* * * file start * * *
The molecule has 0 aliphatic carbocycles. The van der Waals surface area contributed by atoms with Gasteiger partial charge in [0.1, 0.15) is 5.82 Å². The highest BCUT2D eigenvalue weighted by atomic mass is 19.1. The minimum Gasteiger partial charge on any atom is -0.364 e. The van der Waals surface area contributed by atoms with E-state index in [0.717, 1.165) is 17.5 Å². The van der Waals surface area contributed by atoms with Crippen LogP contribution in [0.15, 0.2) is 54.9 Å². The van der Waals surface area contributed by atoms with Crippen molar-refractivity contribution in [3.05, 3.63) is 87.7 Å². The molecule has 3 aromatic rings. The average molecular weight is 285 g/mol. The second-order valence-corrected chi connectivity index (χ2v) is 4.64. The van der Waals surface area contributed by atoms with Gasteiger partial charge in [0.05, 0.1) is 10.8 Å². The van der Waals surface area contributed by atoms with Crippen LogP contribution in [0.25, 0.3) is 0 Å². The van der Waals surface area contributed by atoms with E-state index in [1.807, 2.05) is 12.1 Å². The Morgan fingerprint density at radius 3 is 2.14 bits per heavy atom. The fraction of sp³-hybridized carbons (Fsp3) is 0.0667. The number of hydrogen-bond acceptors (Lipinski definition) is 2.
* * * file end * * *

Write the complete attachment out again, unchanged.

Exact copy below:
The molecule has 0 aliphatic carbocycles. The van der Waals surface area contributed by atoms with Gasteiger partial charge in [0.1, 0.15) is 5.82 Å². The highest BCUT2D eigenvalue weighted by atomic mass is 19.1. The minimum Gasteiger partial charge on any atom is -0.364 e. The van der Waals surface area contributed by atoms with E-state index in [0.717, 1.165) is 17.5 Å². The van der Waals surface area contributed by atoms with Crippen LogP contribution in [0.15, 0.2) is 54.9 Å². The van der Waals surface area contributed by atoms with Crippen molar-refractivity contribution in [3.05, 3.63) is 87.7 Å². The molecule has 3 aromatic rings. The average molecular weight is 285 g/mol. The second-order valence-corrected chi connectivity index (χ2v) is 4.64. The van der Waals surface area contributed by atoms with Gasteiger partial charge in [0.05, 0.1) is 10.8 Å². The van der Waals surface area contributed by atoms with Crippen LogP contribution in [0.25, 0.3) is 0 Å². The van der Waals surface area contributed by atoms with E-state index in [1.807, 2.05) is 12.1 Å². The Morgan fingerprint density at radius 3 is 2.14 bits per heavy atom. The fraction of sp³-hybridized carbons (Fsp3) is 0.0667. The number of hydrogen-bond acceptors (Lipinski definition) is 2.